Maureen Anderson was shopping for wedding jewelry in June 2012 when she got the call notifying her that she had triple-positive stage 3 breast cancer.
“When I got diagnosed, I did not think I had cancer,” Anderson told PEOPLE. “You know how people always think they have cancer like, ‘Oh my god, I found a lump?’ I was the opposite, I thought my lump was just something benign – I was really shocked.”
Three days after her wedding, Anderson underwent a double mastectomy. Her honeymoon was replaced by chemotherapy and radiation.
“It was really bad timing,” she said, “but it was probably like that for everybody – there’s never a good time.”
The bad timing was one of many topics of discussion between Anderson and six other breast cancer survivors that gathered in Los Angeles on Wednesday for a day of pampering, compliments of Ulta Beauty. The event, hosted by Tiffani Thiessen, gave the survivors a chance to take the day off and share their journeys.
“I think for so many women, myself included, you think of yourself last,” Melissa Hoff told PEOPLE. “You have your families, you have your friends and you have your job. Even when you have cancer, you want to put others first. So the opportunity to just take time for ourselves today is just incredible.”
Hoff was diagnosed with invasive breast cancer just two months after her 4-year-old daughter was diagnosed with leukemia.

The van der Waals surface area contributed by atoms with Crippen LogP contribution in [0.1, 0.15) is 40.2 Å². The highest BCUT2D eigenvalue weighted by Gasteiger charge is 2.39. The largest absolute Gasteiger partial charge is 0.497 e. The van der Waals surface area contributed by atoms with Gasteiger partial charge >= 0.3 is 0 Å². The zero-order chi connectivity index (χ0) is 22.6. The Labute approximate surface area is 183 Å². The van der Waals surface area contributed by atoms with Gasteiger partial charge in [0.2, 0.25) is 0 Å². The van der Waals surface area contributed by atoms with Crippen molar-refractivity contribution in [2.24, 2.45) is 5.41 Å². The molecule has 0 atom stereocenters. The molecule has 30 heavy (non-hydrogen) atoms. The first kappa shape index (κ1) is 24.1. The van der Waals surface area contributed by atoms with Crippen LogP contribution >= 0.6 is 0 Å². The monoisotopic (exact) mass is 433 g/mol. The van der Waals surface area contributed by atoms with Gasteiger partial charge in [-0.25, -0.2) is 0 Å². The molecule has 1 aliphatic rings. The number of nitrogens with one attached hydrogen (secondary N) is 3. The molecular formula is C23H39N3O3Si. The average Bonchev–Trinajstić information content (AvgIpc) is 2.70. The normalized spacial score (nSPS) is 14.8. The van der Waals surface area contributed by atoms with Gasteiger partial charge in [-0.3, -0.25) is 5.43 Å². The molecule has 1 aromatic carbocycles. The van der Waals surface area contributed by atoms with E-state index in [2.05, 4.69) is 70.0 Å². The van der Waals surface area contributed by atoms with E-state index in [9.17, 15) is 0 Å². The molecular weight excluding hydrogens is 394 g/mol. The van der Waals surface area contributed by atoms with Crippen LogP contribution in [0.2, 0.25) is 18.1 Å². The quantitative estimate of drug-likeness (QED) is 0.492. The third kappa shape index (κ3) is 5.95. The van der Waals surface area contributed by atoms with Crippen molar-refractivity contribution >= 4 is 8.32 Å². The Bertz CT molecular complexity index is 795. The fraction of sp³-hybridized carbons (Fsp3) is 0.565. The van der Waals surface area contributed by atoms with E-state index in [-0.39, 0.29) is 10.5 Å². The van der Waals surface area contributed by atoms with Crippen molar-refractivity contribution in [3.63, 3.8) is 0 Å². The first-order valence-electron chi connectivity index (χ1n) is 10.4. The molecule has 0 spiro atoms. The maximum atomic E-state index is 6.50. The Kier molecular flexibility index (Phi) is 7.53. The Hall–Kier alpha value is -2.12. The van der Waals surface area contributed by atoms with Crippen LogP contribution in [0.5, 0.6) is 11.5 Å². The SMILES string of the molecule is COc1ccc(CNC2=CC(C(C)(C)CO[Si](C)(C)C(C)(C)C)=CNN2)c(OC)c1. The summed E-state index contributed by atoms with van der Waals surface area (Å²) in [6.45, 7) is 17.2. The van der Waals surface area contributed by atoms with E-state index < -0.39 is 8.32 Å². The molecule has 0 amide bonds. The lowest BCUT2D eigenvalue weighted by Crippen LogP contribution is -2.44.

After her daughter’s diagnosis, Hoff explained, “I was like, ‘No, I couldn’t possibly get diagnosed with breast cancer.’ It’s just one of those things – it’s amazing what a perspective it puts on your life and how you really do see so many blessings in the midst of trials and that’s something our family has experienced for sure. My daughter is my inspiration.”
As Hoff discussed her own family’s heartbreaking year, she brought up the “unimaginable” story of a survivor she met that day, Rose Arevalo. Arevalo was diagnosed with metastatic stage 4 breast cancer at five months pregnant in July 2014.
“Cancer doesn’t discriminate against anybody,” Arevalo told PEOPLE. “I was 26 and I was pregnant.”
“I had a radical mastectomy during my second trimester,” she continued. “Then I was induced into labor at 34 weeks and my son went to the NICU and I started my treatment.”
Throughout the whole trying ordeal, Arevalo remained thankful. “My baby helped me kind of forget what’s going on,” she said.
Arevalo, who is now in maintenance treatment, received the first haircut she’s had since losing her hair to chemotherapy.
“As a mom going through treatment it’s hard to have a day off and it’s hard to get pampered in general so for them to provide this event it’s such a blessing,” she said. “I met a woman here, a survivor of 11 years with metastatic breast cancer – that definitely gives me hope.”
At the end of the day of salon services, the survivors left with new hairstyles and makeup but most importantly, new allies and supporters.
“I keep looking around at these women and yes they have tinfoil on their hair but more importantly, they ve got smiles on their faces,” Thiessen said. “It’s amazing the support you can get when you have your fellow woman next to you.”